Can I be charged with assaulting a police officer if I was unaware that he was law enforcement?

Did you know that many states have specific statutes that punish offenses committed against police officers, or state officials? In Virginia, when a person commits an assault and battery on a person he knows to be a law enforcement official, more jail time may be an option that the State and prosecution has at their disposal. Because assault and battery is a serious offense carrying serious penalties, anyone charged with a crime of this nature should consider consulting an experienced local Virginia Beach Criminal Lawyer to seek the best outcome in court.

Under statutes that punish a person for committing a crime against someone of a specific class, occupation, or status, there is a critical factor that must be addressed. The alleged perpetrator must have intended to commit the crime against that person, knowing that the person was of the specified class. For example, if a statute states something to the effect of: “Any person who commits a battery on a law enforcement official with knowledge that the victim is a law enforcement officer, he shall be punished by …[referencing an increased sentence]” then proving such “knowledge” is certainly key to the prosecution’s case. In this example, if a defendant is charged with battery, but the court believes the defendant’s testimony in that he did not know that the victim was a police officer, then the court should find him “not guilty.” Every case presents unique facts for the court to consider, however, and you should not use this example as an analogy to you or a loved one’s case. It is for educational purposes only.  For an analysis of your fact specific case, call your local Virginia Beach Criminal Lawyer.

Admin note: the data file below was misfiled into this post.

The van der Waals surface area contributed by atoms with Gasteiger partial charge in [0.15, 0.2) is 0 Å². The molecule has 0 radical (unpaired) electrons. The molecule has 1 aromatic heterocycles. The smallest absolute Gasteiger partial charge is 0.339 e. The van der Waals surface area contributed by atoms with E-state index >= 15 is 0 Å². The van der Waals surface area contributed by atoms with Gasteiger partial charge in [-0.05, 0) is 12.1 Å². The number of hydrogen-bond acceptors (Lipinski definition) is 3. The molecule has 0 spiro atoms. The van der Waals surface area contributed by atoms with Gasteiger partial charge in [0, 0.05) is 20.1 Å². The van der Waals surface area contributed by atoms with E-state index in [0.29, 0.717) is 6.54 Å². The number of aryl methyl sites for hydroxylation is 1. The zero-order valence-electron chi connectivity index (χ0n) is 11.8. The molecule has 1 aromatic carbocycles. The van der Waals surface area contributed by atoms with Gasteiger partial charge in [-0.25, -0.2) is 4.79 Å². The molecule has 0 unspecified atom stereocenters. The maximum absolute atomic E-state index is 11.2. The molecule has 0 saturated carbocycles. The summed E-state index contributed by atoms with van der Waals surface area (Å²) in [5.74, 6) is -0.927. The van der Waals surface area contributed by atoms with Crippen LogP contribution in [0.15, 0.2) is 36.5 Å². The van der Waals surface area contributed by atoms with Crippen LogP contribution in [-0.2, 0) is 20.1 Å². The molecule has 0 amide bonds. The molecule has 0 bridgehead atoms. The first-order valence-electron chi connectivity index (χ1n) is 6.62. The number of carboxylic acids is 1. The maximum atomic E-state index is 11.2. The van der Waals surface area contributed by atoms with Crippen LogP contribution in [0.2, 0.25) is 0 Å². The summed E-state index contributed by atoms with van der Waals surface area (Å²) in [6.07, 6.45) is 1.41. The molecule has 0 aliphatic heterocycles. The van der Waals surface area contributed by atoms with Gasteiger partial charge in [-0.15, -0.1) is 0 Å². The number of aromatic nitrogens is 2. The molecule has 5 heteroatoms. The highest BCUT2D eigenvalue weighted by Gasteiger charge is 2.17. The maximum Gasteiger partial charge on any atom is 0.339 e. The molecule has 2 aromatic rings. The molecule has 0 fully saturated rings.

Statutes aimed at curbing violence against law enforcement are advocated by groups and government agencies across the country. According to an FBI report, 19 officers were feloniously killed in the line of duty during the years 2000-2009.